The state’s highest court struck down the governor’s ban against school mask mandates in an opinion issued Tuesday.
The ruling in favor of doctors and parents who challenged a state law that, at one point, effectively, blocked masking requirements in public schools.
The court decided a crucial provision in State Senate Bill 658 that made school mask mandates contingent on the governor declaring a state of emergency is “impermissible” and denies school districts local control.
The decision means public schools wouldn’t have to wait for a governor’s emergency order to require face coverings, though few schools still mandate them.
“We are pleased the Oklahoma Supreme Court sided with local control and upheld the ability of schools to protect their students and staff,” said Oklahoma Medical Association president Dr. David Holden.
The OMA sued to overturn the law, which had been signed into law by Gov. Kevin Stitt.
“We are currently reviewing the ruling and will discuss any next steps with the other plaintiffs,” Dr. Holden commented.
Gov. Stitt said repeatedly he would not declare another state of emergency over the COVID-19 pandemic.
The court said the law acted as a “state-wide prohibition for masks for public schools.”
“Local control of schools is usurped by requiring the governor to exercise executive authority to declare a state of emergency,” Justice Yvonne Kauger wrote in the court’s majority opinion.
The law took effect July 1, 2021.
Shortly afterward, the highly transmissible delta variant ratcheted up cases across the state only to be followed by an even more contagious omicron variant later that winter.
Some school districts, including the Oklahoma City Public School District and the Santa Fe South Charter Schools, began requiring masks despite the law, as COVID-19 infections quickly became overwhelming among students and teachers.
Gov. Stitt was severely criticized by federal officials for his handling of the pandemic crisis.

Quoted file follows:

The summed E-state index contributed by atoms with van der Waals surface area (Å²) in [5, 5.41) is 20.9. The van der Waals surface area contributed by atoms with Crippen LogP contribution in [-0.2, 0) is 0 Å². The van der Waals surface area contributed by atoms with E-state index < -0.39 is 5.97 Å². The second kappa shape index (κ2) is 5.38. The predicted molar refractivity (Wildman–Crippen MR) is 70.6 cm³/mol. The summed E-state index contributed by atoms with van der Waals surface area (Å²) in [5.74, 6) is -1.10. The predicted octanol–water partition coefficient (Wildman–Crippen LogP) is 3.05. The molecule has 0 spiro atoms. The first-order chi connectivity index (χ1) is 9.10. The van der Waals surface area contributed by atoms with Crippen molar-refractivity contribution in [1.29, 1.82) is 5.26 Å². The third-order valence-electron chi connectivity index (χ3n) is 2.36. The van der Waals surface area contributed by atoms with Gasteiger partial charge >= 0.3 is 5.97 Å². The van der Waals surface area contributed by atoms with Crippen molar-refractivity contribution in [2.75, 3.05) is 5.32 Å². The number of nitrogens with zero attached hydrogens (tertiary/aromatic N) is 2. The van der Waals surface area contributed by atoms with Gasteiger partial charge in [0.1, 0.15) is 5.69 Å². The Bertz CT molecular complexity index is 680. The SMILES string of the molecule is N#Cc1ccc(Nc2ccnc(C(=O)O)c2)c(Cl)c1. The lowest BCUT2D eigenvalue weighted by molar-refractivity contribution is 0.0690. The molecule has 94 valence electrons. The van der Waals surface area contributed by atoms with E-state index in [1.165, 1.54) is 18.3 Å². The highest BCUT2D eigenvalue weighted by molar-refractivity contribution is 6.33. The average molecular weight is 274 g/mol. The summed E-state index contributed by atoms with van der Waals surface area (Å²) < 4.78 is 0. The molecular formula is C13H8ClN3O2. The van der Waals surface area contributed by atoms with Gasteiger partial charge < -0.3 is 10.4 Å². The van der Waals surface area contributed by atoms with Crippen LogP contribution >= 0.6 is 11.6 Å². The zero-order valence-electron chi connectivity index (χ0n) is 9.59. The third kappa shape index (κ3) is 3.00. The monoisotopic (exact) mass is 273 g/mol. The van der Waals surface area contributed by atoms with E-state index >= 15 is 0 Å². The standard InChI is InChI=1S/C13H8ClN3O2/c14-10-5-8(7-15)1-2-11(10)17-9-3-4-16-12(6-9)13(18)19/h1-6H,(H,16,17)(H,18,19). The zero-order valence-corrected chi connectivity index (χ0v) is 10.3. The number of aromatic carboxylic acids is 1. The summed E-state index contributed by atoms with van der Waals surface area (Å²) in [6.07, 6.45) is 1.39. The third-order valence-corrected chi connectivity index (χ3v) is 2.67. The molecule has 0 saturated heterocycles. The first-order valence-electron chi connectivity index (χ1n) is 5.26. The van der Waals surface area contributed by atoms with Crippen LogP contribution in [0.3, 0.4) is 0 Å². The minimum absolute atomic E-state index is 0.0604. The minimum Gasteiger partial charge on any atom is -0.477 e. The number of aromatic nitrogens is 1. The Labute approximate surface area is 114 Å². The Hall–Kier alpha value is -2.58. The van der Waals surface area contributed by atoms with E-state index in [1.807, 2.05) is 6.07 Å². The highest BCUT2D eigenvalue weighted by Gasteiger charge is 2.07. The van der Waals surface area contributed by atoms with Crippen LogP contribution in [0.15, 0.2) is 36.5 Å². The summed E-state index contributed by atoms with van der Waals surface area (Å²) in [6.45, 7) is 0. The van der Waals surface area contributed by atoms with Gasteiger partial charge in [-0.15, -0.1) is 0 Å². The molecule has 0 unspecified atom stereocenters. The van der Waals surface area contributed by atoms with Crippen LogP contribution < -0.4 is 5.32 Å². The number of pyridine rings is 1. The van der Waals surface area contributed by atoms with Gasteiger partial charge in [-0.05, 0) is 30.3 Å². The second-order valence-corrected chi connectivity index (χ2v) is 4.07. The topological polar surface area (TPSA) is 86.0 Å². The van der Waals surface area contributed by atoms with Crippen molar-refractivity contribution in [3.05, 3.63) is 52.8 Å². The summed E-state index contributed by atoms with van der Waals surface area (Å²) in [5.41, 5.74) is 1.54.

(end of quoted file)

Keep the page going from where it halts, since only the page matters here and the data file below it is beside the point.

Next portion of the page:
The OMA and four mothers of public school students filed a lawsuit in August of last year in
Oklahoma County District Court to challenge State SB 658, contending the law denied children a safe learning environment and is unconstitutional, since it applied only to public schools.
While public schools were prohibited from mandating masks, private schools freely required them.
“This is not a political stance; it is about public health and common sense,” then-OMA president Dr. Mary Clarke said.
“If schools can send students home for a lice infection, they should have the latitude and ability to issue a mask mandate.”
Oklahoma County District Judge Natalie Mai put a temporary stop to the bill, allowing public schools to issue mask mandates as long as parents had the choice to opt out their children from the requirement.
“Parental choice is extremely important to the Legislature,” Judge Mai said in a court hearing. “Any requirement whatsoever must have that option available to the parent.”
Attorney General John O’Connor appealed Mai’s ruling and the Oklahoma Supreme Court agreed to review the case.
State Rep. Kevin West (Rep., Moore), an author the law, said on Tuesday he wouldn’t take issue if a school district implemented a mask mandate without the governor first giving an emergency order.